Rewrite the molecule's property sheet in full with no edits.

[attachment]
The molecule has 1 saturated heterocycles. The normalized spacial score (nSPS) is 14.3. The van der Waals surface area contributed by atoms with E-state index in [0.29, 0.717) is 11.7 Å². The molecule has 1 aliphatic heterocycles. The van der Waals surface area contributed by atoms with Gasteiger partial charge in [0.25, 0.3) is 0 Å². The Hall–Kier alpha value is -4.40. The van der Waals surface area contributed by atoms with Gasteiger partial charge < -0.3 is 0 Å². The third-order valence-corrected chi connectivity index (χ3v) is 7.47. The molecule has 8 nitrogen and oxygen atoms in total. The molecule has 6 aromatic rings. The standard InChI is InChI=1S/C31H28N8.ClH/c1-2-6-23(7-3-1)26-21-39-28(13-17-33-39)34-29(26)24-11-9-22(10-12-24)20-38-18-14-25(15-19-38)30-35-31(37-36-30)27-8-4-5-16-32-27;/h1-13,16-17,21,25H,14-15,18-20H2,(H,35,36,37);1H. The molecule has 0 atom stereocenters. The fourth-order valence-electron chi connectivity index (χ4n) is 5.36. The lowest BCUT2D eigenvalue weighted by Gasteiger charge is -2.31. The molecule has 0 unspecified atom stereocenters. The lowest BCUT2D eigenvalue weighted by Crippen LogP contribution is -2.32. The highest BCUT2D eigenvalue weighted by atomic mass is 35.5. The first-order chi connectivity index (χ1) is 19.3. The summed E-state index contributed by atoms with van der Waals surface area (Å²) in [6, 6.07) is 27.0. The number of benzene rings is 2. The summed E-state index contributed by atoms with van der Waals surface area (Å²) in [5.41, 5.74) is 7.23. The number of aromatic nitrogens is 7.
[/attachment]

The molecule has 1 saturated heterocycles. The normalized spacial score (nSPS) is 14.3. The van der Waals surface area contributed by atoms with E-state index in [0.29, 0.717) is 11.7 Å². The molecule has 1 aliphatic heterocycles. The van der Waals surface area contributed by atoms with Gasteiger partial charge in [0.25, 0.3) is 0 Å². The Hall–Kier alpha value is -4.40. The van der Waals surface area contributed by atoms with Gasteiger partial charge < -0.3 is 0 Å². The third-order valence-corrected chi connectivity index (χ3v) is 7.47. The molecule has 8 nitrogen and oxygen atoms in total. The molecule has 6 aromatic rings. The standard InChI is InChI=1S/C31H28N8.ClH/c1-2-6-23(7-3-1)26-21-39-28(13-17-33-39)34-29(26)24-11-9-22(10-12-24)20-38-18-14-25(15-19-38)30-35-31(37-36-30)27-8-4-5-16-32-27;/h1-13,16-17,21,25H,14-15,18-20H2,(H,35,36,37);1H. The molecule has 0 atom stereocenters. The fourth-order valence-electron chi connectivity index (χ4n) is 5.36. The lowest BCUT2D eigenvalue weighted by Gasteiger charge is -2.31. The molecule has 0 unspecified atom stereocenters. The lowest BCUT2D eigenvalue weighted by Crippen LogP contribution is -2.32. The highest BCUT2D eigenvalue weighted by atomic mass is 35.5. The first-order chi connectivity index (χ1) is 19.3. The summed E-state index contributed by atoms with van der Waals surface area (Å²) in [6, 6.07) is 27.0. The number of benzene rings is 2. The summed E-state index contributed by atoms with van der Waals surface area (Å²) in [5.41, 5.74) is 7.23. The number of aromatic nitrogens is 7.